Study: Metabolic screenings may predict gestational diabetes
OAKLAND, Calif. Metabolic screenings may be beneficial to women prior to conceiving a child, as cardiometabolic risk factors that predict gestational diabetes are present before pregnancy, according to a new Kaiser Permanente study.
The study, published in the American Journal of Epidemiology, suggested that metabolic screenings could help identify those more likely to develop gestational diabetes mellitus, which typically occurs in the second or third trimester of pregnancy.
The researchers studied 1,164 women without diabetes before pregnancy who delivered 1,809 live births during the course of five consecutive exams from 1985 to 2006 as part of a "Coronary Artery Risk Development in Young Adults" study. Participant characteristics –– including lifestyle, sociodemographic, medical conditions, medication use, family history of diabetes, pregnancies and births, and GDM status, as well as clinical assessments, body measurements and blood specimens –– were obtained at baseline. Follow-up exams used standardized research methodologies, including self- and interviewer-administered questionnaires.
The researchers found that such cardiometabolic factors as impaired fasting glucose, elevated fasting insulin and low HDL-cholesterol before pregnancy were associated with higher risk of GDM. Of the 1,809 live births studied, 154 (8.5%) involved a GDM pregnancy. Among overweight women, 26.7% with one or more cardiometabolic risk factors before pregnancy developed gestational diabetes versus 7.4% who did not have cardiometabolic risk factors.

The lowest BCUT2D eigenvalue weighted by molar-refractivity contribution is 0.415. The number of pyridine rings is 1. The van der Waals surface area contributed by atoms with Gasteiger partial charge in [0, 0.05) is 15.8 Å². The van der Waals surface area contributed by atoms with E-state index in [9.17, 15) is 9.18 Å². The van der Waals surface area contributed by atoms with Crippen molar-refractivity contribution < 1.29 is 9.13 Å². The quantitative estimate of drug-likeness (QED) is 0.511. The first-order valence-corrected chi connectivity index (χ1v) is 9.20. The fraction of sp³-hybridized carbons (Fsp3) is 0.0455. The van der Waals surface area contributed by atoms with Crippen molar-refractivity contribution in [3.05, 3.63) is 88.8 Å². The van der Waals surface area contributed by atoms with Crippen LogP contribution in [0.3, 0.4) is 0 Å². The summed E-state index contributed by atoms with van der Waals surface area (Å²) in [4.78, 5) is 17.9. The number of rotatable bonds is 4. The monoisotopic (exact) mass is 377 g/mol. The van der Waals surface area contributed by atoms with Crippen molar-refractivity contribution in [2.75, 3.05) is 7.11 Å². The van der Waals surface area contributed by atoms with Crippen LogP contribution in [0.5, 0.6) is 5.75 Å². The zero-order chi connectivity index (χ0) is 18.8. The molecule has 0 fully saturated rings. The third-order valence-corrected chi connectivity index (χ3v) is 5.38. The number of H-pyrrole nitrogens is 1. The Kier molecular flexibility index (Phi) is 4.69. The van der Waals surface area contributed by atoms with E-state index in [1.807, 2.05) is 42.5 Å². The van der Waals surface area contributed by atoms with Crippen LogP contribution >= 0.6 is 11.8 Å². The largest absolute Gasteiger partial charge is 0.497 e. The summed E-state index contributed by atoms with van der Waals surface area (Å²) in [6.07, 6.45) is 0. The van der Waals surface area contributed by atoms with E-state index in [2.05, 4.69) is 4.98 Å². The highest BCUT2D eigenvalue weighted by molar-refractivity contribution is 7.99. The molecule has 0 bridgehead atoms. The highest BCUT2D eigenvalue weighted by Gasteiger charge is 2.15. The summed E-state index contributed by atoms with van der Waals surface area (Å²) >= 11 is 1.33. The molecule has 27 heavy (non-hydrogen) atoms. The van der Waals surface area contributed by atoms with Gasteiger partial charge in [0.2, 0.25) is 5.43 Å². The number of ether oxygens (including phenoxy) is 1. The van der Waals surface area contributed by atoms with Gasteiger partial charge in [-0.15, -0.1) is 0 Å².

"Our study suggests that women may benefit from a focus on care before conception that would encourage screening for metabolic abnormalities before pregnancy, rather than only during pregnancy. Because weight loss is not advised, and the medication and behavioral treatment options are more limited during pregnancy, the time to prevent gestational diabetes is before pregnancy begins," said study lead investigator Erica Gunderson, an epidemiologist and research scientist at the Kaiser Permanente Division of Research in Oakland, Calif. "Screening and treatment of metabolic risk factors before pregnancy to prevent GDM may help reduce its lasting adverse health effects on children by possibly improving the uterine environment," she added.
Obesity costs U.S. employers billions, study finds
NEW YORK New research by Duke University found that obese workers cost U.S. employers $73.1 billion a year.
The researchers, led by Eric Finkelstein, deputy director for health services and systems research at Duke-National University of Singapore, used survey data from the 2006 Medical Expenditure Panel Survey and the 2008 U.S. National Health and Wellness Survey to determine the extent to which obesity-related health problems affected absenteeism, work productivity and medical costs. Among those with a body mass index higher than 40, or roughly 100 lbs. overweight, these costs worked out to $16,900 per capita for women and $15,500 for men.
"Much work has already shown the high costs of obesity in medical expenditures and absenteeism, but our findings are the first to measure the incremental costs of presenteeism for obese individuals separately by body mass index and gender among full-time employees," Finkelstein said.
The study was published on Oct. 8 in the Journal of Occupational and Environmental Medicine.
Jewel-Osco enters flu prevention game
ITASCA, Ill. Supervalu’s Jewel-Osco stores announced a flu prevention program with vaccinations available in all locations with a pharmacy.
Jewel-Osco said its pharmacists will offer the traditional flu vaccine, the needle-free FluMist nasal spray and the new high-dose Fluzone for patients older than 65 years, during regular pharmacy hours.
The flu vaccine is available for $26.99 for either the traditional injection or FluMist. Fluzone HD is available for $59.99. The cost of these vaccines is covered by Medicare Part B and many commercial health plans, which means that many customers may not be incurring additional costs.